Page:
top of page


Before adopting, we urge you to educate yourself about pet ownership.  Bringing a new best friend into your life is exciting, but it also comes with new responsibilities.  Understanding these responsibilities beforehand can make the adoption process much smoother, and prevent these animals from being returned to the shelter.  Remember that you are adopting a living being that will depend on your care daily!


  • Educate Yourself: Research, research, research is the name of the game. Books and Internet searches will help in not only finding your perfect pet but also help in raising them. Stop by one of our adoption events to see just how many amazing animals are in need of a good home.

  • Educate Others: You can help end pet homelessness by getting just one more person to “switch” from “shopping to adopting.” Sharing your story of adopting and how great your pet is can help dispel misconceptions people have about shelter animals. Educate your children, friends, family members and co-workers about pet overpopulation, adoption and the importance of spaying and neutering.

Spaying or neutering your cat or dog is the single best thing that you can do to end pet homelessness. If there weren’t a problem with overpopulation then there wouldn’t be thousands of shelters all over the country.


The ASPCA ( shares the many benefits of spaying/neutering:

  • Spaying and neutering helps fight pet overpopulation. Every year, millions of cats and dogs of all ages and breeds are euthanized or suffer as strays. These high numbers are the result of unplanned litters that could have been prevented by spaying or neutering.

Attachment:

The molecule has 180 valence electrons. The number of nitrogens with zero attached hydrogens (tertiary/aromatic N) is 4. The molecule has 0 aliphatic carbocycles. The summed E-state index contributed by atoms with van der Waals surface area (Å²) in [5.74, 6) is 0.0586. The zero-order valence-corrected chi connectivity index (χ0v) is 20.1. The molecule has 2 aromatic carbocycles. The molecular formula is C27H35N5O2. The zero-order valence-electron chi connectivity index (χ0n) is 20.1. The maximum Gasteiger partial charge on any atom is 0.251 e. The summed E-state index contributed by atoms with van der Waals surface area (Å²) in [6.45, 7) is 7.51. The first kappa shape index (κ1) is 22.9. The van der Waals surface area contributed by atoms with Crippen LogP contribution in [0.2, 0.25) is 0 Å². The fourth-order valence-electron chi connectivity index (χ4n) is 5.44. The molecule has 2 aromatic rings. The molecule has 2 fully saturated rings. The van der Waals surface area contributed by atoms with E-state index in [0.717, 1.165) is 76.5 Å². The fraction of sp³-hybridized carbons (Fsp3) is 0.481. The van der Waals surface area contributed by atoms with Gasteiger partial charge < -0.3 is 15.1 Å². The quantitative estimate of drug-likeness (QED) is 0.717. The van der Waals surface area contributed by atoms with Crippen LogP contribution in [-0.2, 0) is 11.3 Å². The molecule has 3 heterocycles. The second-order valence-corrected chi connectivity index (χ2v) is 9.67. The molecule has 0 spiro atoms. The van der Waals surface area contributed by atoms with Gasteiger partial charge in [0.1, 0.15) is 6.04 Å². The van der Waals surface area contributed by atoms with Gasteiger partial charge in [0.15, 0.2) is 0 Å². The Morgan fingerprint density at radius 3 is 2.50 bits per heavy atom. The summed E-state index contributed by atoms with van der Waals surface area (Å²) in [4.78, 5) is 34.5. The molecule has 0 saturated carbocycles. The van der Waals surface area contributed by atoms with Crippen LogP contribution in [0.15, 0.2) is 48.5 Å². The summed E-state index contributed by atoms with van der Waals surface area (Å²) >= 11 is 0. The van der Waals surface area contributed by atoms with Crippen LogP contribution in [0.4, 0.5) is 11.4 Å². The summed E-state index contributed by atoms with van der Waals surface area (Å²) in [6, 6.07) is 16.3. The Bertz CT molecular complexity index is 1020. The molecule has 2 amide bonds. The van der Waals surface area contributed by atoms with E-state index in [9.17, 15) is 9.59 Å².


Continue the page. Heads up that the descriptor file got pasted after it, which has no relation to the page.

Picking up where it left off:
• Neutering provides major health benefits for your male. Besides preventing unwanted litters, neutering your male companion prevents testicular cancer, if done before six months of age.

  • Your spayed female won’t go into heat. While cycles can vary, female felines usually go into heat four to five days every three weeks during breeding season. In an effort to advertise for mates, they’ll yowl and urinate more frequently—sometimes all over the house!

  • Your female pet will live a longer, healthier life. Spaying helps prevent uterine infections and breast cancer, which is fatal in about 50 percent of dogs and 90 percent of cats. Spaying your pet before her first heat offers the best protection from these diseases.

  • It is highly cost-effective. The cost of your pet’s spay/neuter surgery is a lot less than the cost of having and caring for a litter. Many states and counties have established low-cost spay/neuter programs that make surgery easily affordable and accessible. To find a low-cost program near you, search the ASPCA Low-Cost Spay/Neuter Provider Database.

bottom of page